Another thing that was different from my previous flights, was that on this flight I didn’t have a g-suit helping to keep me conscious as gravity tried so hard to take the blood from my brain. Add this to the weight of the Hasselblad H6D with a 35-90mm lenses attached, and my body was getting destroyed at a rate that no gym workout could compare to. Don’t get me wrong, I was having fun, but I was in an immense amount of pain. This was apparent after we landed and saw that the capillaries of my shoulder had exploded from the pressure.
Thirty minutes into the flight we found ourselves at the moment of truth, it was time to find out if we could capture the image that Goose took in Top Gun. In order to do this, my jet would roll inverted at 500 feet off the ground. The second ship would roll in and ever so slowly creep closer, as I tried to take the photo all while calling out positioning to my pilot who relayed the info to the ever closing jet below. If this sounds insanely complicated, that’s because it is.
The preparation that had taken place before this point was equally as immense. I had spent hours laying upside down off the side of my bed in my hotel room the night before so that I could learn how the camera operated while inverted. I went to the gym six days a week and exercised with a trainer that helped me build my endurance while being on top of my hick breathing to stay conscious (check out AGSM for fun). For an hour before we got in the jets I went through neck exercises to see if I could loosen it up enough to look behind myself more or less. All of this work boiled down to a shot that still would be 90% luck.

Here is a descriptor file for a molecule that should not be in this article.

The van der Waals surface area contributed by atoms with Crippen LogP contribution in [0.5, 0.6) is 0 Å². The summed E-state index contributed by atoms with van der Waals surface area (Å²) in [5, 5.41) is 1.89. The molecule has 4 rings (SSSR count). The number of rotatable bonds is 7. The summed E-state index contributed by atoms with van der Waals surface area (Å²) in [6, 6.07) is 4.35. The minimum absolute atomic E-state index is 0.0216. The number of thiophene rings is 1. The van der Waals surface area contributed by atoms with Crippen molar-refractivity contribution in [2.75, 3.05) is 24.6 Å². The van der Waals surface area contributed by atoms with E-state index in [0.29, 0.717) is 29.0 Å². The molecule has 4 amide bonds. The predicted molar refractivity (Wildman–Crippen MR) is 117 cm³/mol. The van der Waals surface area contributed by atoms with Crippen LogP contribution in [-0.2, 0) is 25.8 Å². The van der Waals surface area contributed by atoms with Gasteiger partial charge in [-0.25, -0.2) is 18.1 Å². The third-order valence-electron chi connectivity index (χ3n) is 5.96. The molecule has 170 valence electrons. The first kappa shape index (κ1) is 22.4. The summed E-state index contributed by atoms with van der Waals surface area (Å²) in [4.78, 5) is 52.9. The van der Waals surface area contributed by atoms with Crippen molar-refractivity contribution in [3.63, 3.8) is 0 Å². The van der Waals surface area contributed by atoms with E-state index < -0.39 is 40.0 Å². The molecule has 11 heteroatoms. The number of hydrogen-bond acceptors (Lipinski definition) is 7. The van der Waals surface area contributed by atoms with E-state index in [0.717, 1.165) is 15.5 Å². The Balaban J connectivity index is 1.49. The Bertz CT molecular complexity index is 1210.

I set the camera to it’s max shutter speed and used the first pass to dial exposure and distance rather than try to get the shot. Dangling by my shoulder straps looking straight down at the Earth speeding by below, a large jet started to emerge. I would call “forward, forward, forward,” and I could see the pilot below as he slowly dialed his plane faster all while looking me right in the eye, it was one of the more surreal moments I have ever been in. From there I would place the front element of the lens (which we had put layers of black tape around) flat against the canopy and shot as fast as the camera could shoot. All the while I was getting a countdown called by my pilot (Scott “Banker” Ind) telling me how many seconds of fuel we had left in the tanks that power the plane specifically while it is inverted. Then he said, “rotation in 10, 9, 8, 7…..” I knew at 3 seconds I had to pull away from the canopy and brace the camera, for if I stayed in position and swung the camera back too hard, I could hit the stick and accidentally fly the plane into the one below. We did this many times, going back and forth over the Northern California terrain until the call came across, “we are at bingo fuel, time to return to base.” To be honest, I had no idea what kind of shot we had, nor did I even look on the flight back, I was too damn tired. At that moment I wanted nothing more than a bottle of water, followed quickly by a glass of scotch.